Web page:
“Jewish Ethics of Employee Treatment and Communal Responsibility” by Dani Passow, p. 18
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This conception of the relationship among all Jews [one of arevut, of guarantorship] suggests that one should refrain from patronizing a restaurant that does not meet ethical standards of employee treatment. If the employer is ethically bound to pay minimum wage, overtime, and treat the employee fairly then, as arevim, guarantors, at the very least we shouldn’t actively support the employer’s violation of these rights. Perhaps we should even take measures, such as boycott or protests, to stop the employer. The Sefer Chassidim elucidates this principle: “"Were it not for arevut... one would only examine another's actions to the extent necessary to set up precautions against influencing them to sin, but wouldn't attempt to help the other root out their own evil actions." Arevut thus means that all Jews are responsible for each other’s morality. If this is the case for strangers, how much more so does it apply to the managers and owners of restaurants we patronize.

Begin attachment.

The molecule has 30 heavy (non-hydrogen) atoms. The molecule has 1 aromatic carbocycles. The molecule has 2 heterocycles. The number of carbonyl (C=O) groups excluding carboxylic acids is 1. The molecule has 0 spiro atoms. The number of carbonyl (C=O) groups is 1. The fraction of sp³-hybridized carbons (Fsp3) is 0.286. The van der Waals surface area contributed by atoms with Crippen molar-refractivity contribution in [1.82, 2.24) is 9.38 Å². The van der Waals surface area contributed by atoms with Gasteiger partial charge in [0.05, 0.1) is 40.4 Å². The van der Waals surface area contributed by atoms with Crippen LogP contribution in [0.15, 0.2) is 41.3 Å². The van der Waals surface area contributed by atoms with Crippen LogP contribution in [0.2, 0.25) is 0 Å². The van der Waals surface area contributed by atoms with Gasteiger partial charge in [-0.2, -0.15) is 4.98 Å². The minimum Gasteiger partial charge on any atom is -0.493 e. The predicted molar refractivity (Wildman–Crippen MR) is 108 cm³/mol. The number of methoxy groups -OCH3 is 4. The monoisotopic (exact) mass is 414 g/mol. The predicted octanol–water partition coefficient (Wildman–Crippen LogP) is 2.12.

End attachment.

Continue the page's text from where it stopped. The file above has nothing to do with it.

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Suggested Discussion Questions:

1. What is arevut? What does it mean for the relationship between all Jews?

2. Based on this principle, why should we refrain from patronizing kosher restaurants that mistreat their workers?

3. For whose actions do you consider yourself responsible? How can you own up to this accountability?

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Time Period: Contemporary (The Yom Kippur War until the present-day)